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PawLuxury

You might remember last fall when I asked if anyone in The Dog Files Community would be interested in writing their opinions in a monthly column for us? Well, I am very proud and pleased to bring you our very first, Dog Files Viewpoint.

First up, we have KatyBeth Jensen of Chicago, Illinois whose column will center around running a “pet spoiler” business in Middle America.

Enjoy,
Kenn

The Perfect Pup

By KatyBeth Jensen For The Dog Files

Being a professional pet spoiler and president of Camp Run-A-Pup, I have learned one thing for certain: your pups are perfect.

Someday, an owner will show up at my door and say, “Katybeth, our dog is spoiled rotten, we allow him on the furniture, feed him from the table, he only minds when he wants to, he might mark your furniture or steal food off your counter, and his barking might drive you crazy.” The truth is, we don’t mind a bit. We hope you won’t either, because we think he is perfect just the way he is. We can then both hug and agree from the get-go, this pup is perfect. However, it usually goes more like this …

Perfect Pup and his owners arrive at camp to check in. He sits next to his owner who holds his leash with a death grip. I am told this pup would NEVER: jump on people, poop, lift his leg, or pee in the house, counter-surf, beg at the table, or put so much as a paw on the furniture. Barking would only occur if our home or property is approached by someone both dangerous and armed. I smile and nod at the proper places, being somewhat familiar with this story, and look down to meet Perfect Pup eye to eye. He knows I know.

Before the owner leaves, we mutually agree that “other people” own the unruly dogs. His dog is, without a single doubt, perfect. The leash transfers hands, and the pup immediately jumps on me and the owner without missing a tail wag. We ignore the jumping, spinning and leaping on the other end of the leash and bid each other a speedy goodbye. Perfect Pup and I move inside the house.

With few exceptions, Perfect Pup will immediately put his feet up on my counter to do a little shopping. What? No bagel? No half-sandwich or carefully buttered piece of toast? The pup looks at me astonished, and knows I know. I explain, “We are not a self-serve establishment.”

Just like a kid checking into a hotel, Perfect pup then wants to explore. Finding our establishment to be suitable, he will decide to give us his mark of approval. I watch and I wait. He goes to lift his leg and I offer a sharp, “No.” Surprised, he glances over at me, and knows I know. Foiled yet again, he resigns himself to leaving his mark on a deer antler by gnawing it vigorously and with joy.

When the family gathers for dinner, Perfect Pup’s ears perk up and he watches intently. Who is the weakest link at this table? Choosing the human boy-child first, he is deeply disappointed. Discovering the boy has been trained from birth to keep his eyes on his fries, watching his plate carefully, he easily ignores Perfect Pup’s pleading eyes, drooling and circling like a shark. With persistence, Perfect Pup moves on to me and is greeted with a, “Hey buddy, you were sitting right there when your person said you never beg.” With persistence, he wonders could the soft touch be the dad at this table? Perfect Pup knows it’s almost never the dad, but maybe, just this one time … and begins to nose his way in that direction. He plays it well: keeps his distance, eyes slightly downward, ears slightly pitched, and just the right amount of pack respect. Bingo! The dad rewards his perseverance with a tasty morsel from his plate. The pup glances at me shyly and I look back. He knows I know.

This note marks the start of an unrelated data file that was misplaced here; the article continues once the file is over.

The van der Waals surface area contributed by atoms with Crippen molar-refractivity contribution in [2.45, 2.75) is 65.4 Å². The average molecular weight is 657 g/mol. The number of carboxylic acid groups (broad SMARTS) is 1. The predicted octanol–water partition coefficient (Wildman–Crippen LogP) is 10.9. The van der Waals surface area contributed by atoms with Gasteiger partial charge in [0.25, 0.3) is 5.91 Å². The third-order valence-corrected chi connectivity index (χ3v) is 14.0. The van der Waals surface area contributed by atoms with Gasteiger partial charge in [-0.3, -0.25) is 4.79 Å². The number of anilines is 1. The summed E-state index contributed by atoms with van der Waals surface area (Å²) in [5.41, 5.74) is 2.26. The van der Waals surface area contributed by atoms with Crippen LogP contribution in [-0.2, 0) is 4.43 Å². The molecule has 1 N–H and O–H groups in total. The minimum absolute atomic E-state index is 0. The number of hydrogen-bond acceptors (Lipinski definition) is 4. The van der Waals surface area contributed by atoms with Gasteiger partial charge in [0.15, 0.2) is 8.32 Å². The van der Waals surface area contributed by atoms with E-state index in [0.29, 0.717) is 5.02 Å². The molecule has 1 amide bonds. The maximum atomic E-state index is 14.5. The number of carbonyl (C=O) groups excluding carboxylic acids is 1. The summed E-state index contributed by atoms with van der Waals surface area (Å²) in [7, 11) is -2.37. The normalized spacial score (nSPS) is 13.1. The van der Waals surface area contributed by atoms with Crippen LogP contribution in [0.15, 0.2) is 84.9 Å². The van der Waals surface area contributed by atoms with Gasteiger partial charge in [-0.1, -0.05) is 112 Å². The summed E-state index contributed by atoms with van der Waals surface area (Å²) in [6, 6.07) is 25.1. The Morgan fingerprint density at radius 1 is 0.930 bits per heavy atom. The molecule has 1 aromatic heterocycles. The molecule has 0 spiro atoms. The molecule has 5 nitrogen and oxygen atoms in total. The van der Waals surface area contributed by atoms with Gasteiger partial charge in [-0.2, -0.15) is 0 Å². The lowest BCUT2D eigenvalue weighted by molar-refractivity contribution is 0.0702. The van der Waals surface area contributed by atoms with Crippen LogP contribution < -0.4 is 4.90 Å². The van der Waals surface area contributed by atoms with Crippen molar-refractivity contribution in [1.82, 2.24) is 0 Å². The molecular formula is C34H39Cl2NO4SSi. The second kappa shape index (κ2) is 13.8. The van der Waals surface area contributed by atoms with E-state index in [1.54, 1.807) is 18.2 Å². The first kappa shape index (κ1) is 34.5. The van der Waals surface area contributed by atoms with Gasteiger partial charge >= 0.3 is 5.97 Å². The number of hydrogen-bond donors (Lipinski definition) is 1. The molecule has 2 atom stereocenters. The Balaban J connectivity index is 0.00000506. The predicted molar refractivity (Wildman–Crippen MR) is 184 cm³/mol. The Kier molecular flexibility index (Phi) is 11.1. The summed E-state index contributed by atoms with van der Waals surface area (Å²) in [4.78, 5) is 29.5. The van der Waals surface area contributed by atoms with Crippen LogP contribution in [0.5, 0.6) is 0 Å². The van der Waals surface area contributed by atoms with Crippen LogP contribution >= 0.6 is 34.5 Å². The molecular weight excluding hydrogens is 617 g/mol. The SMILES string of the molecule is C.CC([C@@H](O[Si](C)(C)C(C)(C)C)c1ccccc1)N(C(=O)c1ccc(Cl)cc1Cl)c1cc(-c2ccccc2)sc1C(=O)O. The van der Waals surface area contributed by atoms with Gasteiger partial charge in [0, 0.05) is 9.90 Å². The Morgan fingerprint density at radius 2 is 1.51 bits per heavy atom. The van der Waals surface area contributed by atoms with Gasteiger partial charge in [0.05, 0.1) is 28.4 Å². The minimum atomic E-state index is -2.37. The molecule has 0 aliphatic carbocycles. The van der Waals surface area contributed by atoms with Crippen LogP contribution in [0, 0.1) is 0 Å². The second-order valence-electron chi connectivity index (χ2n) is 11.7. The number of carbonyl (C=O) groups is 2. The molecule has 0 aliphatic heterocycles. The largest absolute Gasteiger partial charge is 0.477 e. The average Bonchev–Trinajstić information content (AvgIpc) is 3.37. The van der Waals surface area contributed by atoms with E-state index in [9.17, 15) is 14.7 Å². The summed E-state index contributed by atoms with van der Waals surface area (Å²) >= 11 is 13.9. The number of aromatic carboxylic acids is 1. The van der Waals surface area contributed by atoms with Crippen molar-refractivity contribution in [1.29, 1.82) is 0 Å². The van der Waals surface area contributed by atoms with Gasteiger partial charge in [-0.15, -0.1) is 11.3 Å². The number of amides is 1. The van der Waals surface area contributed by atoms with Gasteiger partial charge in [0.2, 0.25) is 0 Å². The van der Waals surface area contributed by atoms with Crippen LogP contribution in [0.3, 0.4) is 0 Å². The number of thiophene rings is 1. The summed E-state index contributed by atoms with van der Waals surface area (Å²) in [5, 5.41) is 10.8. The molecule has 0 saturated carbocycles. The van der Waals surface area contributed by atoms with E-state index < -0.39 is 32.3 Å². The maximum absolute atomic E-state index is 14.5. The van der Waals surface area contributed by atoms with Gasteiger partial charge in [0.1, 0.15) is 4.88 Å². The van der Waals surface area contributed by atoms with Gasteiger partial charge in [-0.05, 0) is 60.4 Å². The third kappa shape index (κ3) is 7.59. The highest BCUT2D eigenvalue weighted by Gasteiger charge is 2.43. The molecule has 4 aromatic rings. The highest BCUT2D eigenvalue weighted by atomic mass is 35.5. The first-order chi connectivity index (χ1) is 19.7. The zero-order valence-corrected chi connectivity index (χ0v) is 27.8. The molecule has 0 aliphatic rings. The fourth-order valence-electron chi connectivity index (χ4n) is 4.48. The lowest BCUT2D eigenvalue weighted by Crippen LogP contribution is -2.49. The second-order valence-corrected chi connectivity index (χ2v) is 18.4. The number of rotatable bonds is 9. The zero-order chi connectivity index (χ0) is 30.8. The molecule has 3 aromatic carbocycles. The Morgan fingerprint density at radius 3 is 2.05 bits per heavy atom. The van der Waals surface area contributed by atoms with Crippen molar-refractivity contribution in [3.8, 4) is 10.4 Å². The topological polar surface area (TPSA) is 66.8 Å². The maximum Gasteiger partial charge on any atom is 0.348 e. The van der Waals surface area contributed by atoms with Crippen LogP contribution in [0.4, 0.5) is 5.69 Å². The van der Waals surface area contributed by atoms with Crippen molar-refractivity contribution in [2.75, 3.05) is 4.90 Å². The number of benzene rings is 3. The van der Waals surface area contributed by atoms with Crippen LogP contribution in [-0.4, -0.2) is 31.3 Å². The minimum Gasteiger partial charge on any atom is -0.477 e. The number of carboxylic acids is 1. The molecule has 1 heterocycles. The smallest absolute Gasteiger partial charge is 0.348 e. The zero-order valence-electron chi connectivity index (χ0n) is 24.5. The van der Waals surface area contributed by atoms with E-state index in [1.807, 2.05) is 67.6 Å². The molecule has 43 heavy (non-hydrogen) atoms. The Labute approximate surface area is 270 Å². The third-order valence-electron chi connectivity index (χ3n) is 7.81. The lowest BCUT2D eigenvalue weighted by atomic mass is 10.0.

That evening, Perfect Pup, who would never dream of getting on the furniture at home, does not hesitate before taking his deer antler and heading for the big comfy chair where he makes himself comfortable for the rest of the evening. Leaving his comfy spot only to bark loudly at the human boy entering the room wielding an iPod, Perfect Pup looks at me … and he knows I know.

The days progress and soon it’s time for Perfect Pup to check out of camp. The owner arrives. Perfect Pup wags happily, leaps to greet and meet his owner with gay abandonment, and the greeting is returned with equal enthusiasm. The owner looks at me a little sheepishly and smiles. He knows I know. Perfect Pup runs to me for one final pat, and I smile, telling the owner, “It’s true. Your pup is perfect.”

Pats for your Pups,
Katybeth

KatyBeth & Rascal

KatyBeth & Rascal

Katybeth is a professional pet spoiler, living in the Chicagoland area, running her own business, Camp-Run-A-Pup. Camp Run-A-Pup spoils other people’s pups, and they do it really well. Katybeth lives with and loves three dogs of her own, Rascal, a Parson’s Terrier (AKC recognizers her as a Parson’s; you might recognize her as a Jack Russell), Skippy, a Schipperke with a personality disorder, and Scooby, a beagle that might belong to a neighbor. Katybeth’s newest family star is Soquel’s Last Souvenire, or as they like to call her, Trinket, a show-stopping Doberman pup. Katybeth co-owns Trinket with her mom because she likes being on the winning side of the dog show arena and wanted the rights to tell the real unabridged stories of the oddities of dog showing. the movie Dog Show did not even come close to telling. Katybeth also enjoys writing her blog — My Odd Family. Dogs, dog people, dog shows and owning a dog business combined with hearth, home and family never leaves her at a loss for material to write about.

Katybeth Jensen,PPS
Professional Pet Spoiler
http://www.camprunapup.com/
http://www.deerantlersforpups.com/
http://myoddfamily.com/